Wednesday, 8 April 2015

Misaligned Opinion

Leung Chun-ying is wondering where all the mainland shoppers are...
Hong Kong Chief Executive Leung Chun-ying says there is an "alarming" drop in the number of visitors coming to the city in recent weeks and he blames it on the stronger Hong Kong dollars, the economic situation in other countries, but most importantly on protests against parallel traders.

This was confirmed by Travel Industry Council executive director Joseph Tung Yao-chung who said the number of mainland tour groups dropped 20 percent since the anti-parallel trader protests.

Leung says there was an alarming drop in the number of visitors coming to Hong Kong during the Easter break. Maybe it's because there China does not celebrate the crucifixion and then rebirth of Jesus, nor does it believe in bunny rabbits and Easter eggs?

This past weekend people in China were busy marking Ching Ming! Perhaps they wanted to pay respects to their ancestors than go shopping in Hong Kong?

In any event, for Leung to say the drop is "alarming" is amusing, as the Hong Kong government hasn't done much to mediate the situation, which has led to protests escalating to minor skirmishes with the police.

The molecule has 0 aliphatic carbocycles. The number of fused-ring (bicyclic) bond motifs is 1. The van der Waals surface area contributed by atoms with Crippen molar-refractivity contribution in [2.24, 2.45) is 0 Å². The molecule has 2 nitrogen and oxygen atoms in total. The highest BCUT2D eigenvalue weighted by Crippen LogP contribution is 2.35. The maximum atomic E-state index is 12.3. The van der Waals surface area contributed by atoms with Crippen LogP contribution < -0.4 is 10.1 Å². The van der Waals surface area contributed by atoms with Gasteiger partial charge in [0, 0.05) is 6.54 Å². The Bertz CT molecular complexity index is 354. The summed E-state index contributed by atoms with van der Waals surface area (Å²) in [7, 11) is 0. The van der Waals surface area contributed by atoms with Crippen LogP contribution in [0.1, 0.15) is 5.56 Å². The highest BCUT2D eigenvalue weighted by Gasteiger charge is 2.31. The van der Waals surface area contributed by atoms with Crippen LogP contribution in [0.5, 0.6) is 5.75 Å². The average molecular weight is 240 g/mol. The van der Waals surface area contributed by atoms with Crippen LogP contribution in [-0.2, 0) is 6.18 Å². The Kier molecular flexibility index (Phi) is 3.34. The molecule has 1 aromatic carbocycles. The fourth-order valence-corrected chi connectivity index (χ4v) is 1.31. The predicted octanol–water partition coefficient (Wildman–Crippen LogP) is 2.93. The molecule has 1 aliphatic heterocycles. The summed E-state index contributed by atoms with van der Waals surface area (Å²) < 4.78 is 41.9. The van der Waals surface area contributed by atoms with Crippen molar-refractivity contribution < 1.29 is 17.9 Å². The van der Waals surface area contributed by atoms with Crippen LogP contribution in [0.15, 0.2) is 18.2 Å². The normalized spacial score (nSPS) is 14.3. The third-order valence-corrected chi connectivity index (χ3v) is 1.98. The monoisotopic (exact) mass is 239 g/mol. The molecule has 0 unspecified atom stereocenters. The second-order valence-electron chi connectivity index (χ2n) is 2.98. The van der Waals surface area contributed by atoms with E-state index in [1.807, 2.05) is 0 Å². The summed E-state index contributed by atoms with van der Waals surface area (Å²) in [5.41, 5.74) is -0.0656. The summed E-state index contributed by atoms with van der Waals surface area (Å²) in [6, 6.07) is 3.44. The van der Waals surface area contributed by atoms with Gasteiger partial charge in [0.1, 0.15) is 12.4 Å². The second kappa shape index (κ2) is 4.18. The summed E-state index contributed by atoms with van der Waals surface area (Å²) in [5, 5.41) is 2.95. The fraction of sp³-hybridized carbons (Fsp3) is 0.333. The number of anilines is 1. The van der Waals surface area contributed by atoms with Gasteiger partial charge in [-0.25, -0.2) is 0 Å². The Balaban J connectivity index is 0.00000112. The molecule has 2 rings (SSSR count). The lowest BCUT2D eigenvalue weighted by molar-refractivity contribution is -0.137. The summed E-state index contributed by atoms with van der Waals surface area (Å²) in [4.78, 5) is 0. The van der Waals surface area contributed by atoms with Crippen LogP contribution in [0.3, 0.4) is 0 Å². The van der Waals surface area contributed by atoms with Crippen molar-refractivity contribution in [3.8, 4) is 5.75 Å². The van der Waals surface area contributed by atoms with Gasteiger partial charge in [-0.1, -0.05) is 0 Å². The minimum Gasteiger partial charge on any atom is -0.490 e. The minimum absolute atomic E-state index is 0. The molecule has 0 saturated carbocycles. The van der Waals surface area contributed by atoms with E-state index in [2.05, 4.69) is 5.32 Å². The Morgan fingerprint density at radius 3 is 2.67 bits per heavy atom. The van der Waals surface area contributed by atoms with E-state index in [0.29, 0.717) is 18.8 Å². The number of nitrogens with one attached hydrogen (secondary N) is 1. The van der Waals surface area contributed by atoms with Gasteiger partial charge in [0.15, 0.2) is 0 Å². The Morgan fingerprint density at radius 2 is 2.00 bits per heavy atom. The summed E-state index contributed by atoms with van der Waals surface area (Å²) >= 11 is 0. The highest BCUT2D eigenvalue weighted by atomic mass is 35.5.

But the bad publicity surrounding mainlanders crossing the border several times a day to buy up Hong Kong stocks of milk powder, shampoo, chocolates, cookies and skincare products to bring back to the mainland to sell has resulted in possible changes to travel permits.

Hong Kong and Macau Affairs Office deputy director Zhou Bo said the individual visit scheme that allows residents of 49 cities to travel to Hong Kong without joining tour groups, and multiple-entry permits that grant 2 million permanent Shenzhen residents unlimited trips were to be "refined to better suit Hong Kong's situation"... whatever that means.

There have been countless debates in the media about parallel traders -- some readers welcome them because after all, Hong Kong is a port city that became what it was through trading.

Others are tired of not being able to buy necessities because shops are cleaned out by parallel traders and want more restrictions in place.

It's interesting that both the Hong Kong and Chinese governments did not forsee the impact of parallel traders in the city, and how this would negatively affect our community.

All this because China cannot get its act together on food safety -- since at least 2008.

What's really "alarming" is Leung not thinking parallel traders are hurting Hong Kong's image, but the protesters.

Didn't he pledge to serve Hong Kong people and their interests?

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